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NZ dollar rises to 3-month high amid talk Fonterra will lift payment forecast

Tuesday 27th April 2010

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The New Zealand dollar climbed to a three-month high against the greenback amid speculation Fonterra Cooperative Group will raise its forecast pay-out to dairy farmers.

The board of the world’s largest dairy exporter meet today and investors are picking the company will raise its forecast pay-out after the price of whole milk powder surged to its highest level since July 2008 on Fonterra’s online trading platform. This month the average price for whole milk powder jumped 21% to US$3,969 a tonne from March, according to the globalDairyTrade website. The auction price is fast becoming a de facto market price, based on recent data from NZX’s Agrifax service.

The kiwi climbed above 72 US cents for the first time since September as investors prepare for the Reserve Bank’s review the official cash rate on Thursday, which will give a clue as to when Governor Alan Bollard will begin hiking rates.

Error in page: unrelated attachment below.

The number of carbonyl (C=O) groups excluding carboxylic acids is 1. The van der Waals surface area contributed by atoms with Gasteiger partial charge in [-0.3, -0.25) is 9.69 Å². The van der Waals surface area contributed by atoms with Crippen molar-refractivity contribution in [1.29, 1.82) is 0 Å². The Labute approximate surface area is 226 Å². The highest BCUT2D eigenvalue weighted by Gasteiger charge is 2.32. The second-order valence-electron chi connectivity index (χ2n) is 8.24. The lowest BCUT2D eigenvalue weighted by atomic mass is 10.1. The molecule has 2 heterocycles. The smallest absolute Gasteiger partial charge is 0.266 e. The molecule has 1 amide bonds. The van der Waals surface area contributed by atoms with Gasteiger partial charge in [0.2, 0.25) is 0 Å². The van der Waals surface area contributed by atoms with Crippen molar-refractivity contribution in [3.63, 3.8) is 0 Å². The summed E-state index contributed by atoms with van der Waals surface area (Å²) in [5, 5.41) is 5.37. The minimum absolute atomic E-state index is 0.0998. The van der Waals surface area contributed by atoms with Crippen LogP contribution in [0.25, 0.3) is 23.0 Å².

“Agrifax (dairy) prices have moved to the auction price – that auction price has held” and is now an indication of where world prices are, said Imre Speizer, markets strategist at Westpac Banking Corp. If Fonterra’s board doesn’t announce an increased forecast “that would definitely cause a pull-back, possibly below 72 US cents, but I can’t see them doing that.”

The kiwi gained to 72.22 US cents from 71.90 cents yesterday, and rose to 67.23 on the trade-weighted index, or TWI, a measure of the currency against a basket of five trading partner, from 66.99. It climbed to 67.89 yen from 67.67 yen yesterday, and was up to 77.91 Australian cents from 77.40 cents. It was little changed near a new 26-month high at 54.02 euro cents from 54.04 cents yesterday, and increased to 46.72 pence from 46.55 pence.

Speizer said the currency may trade between 72 US cents and 73 cents today, though there are “no technical levels before 74 cents.” He predicts the kiwi will continue to outperform on the crosses, and will rise to a range of between 74 cents and 76 cents in the next few weeks.

Greece’s fiscal woes stayed in the headlines after German Chancellor Angela Merkel said the Mediterranean nation will have to commit to new savings measures before Europe’s largest economy will help. Greek 10-year bonds widened to a new record of 650 basis points above German bunds.

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